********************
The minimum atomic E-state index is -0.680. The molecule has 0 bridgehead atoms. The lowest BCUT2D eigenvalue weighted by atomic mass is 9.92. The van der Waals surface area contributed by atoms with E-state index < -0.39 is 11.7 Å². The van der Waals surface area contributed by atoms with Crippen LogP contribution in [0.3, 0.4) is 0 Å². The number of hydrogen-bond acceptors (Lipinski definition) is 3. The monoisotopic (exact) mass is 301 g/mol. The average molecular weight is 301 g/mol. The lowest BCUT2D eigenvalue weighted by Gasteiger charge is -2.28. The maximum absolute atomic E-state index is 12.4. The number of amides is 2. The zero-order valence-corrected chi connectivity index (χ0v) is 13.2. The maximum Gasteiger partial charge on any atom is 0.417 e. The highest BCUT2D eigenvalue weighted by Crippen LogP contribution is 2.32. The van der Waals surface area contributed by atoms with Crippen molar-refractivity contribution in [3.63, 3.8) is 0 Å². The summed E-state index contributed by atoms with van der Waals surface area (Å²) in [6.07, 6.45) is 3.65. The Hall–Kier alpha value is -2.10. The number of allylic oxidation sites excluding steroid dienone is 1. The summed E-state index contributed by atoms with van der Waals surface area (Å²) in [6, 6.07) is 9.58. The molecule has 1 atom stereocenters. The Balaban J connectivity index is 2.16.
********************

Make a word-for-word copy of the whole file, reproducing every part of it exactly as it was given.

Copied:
The minimum atomic E-state index is -0.680. The molecule has 0 bridgehead atoms. The lowest BCUT2D eigenvalue weighted by atomic mass is 9.92. The van der Waals surface area contributed by atoms with E-state index < -0.39 is 11.7 Å². The van der Waals surface area contributed by atoms with Crippen LogP contribution in [0.3, 0.4) is 0 Å². The number of hydrogen-bond acceptors (Lipinski definition) is 3. The monoisotopic (exact) mass is 301 g/mol. The average molecular weight is 301 g/mol. The lowest BCUT2D eigenvalue weighted by Gasteiger charge is -2.28. The maximum absolute atomic E-state index is 12.4. The number of amides is 2. The zero-order valence-corrected chi connectivity index (χ0v) is 13.2. The maximum Gasteiger partial charge on any atom is 0.417 e. The highest BCUT2D eigenvalue weighted by Crippen LogP contribution is 2.32. The van der Waals surface area contributed by atoms with Crippen molar-refractivity contribution in [3.63, 3.8) is 0 Å². The summed E-state index contributed by atoms with van der Waals surface area (Å²) in [6.07, 6.45) is 3.65. The Hall–Kier alpha value is -2.10. The number of allylic oxidation sites excluding steroid dienone is 1. The summed E-state index contributed by atoms with van der Waals surface area (Å²) in [6, 6.07) is 9.58. The molecule has 1 atom stereocenters. The Balaban J connectivity index is 2.16.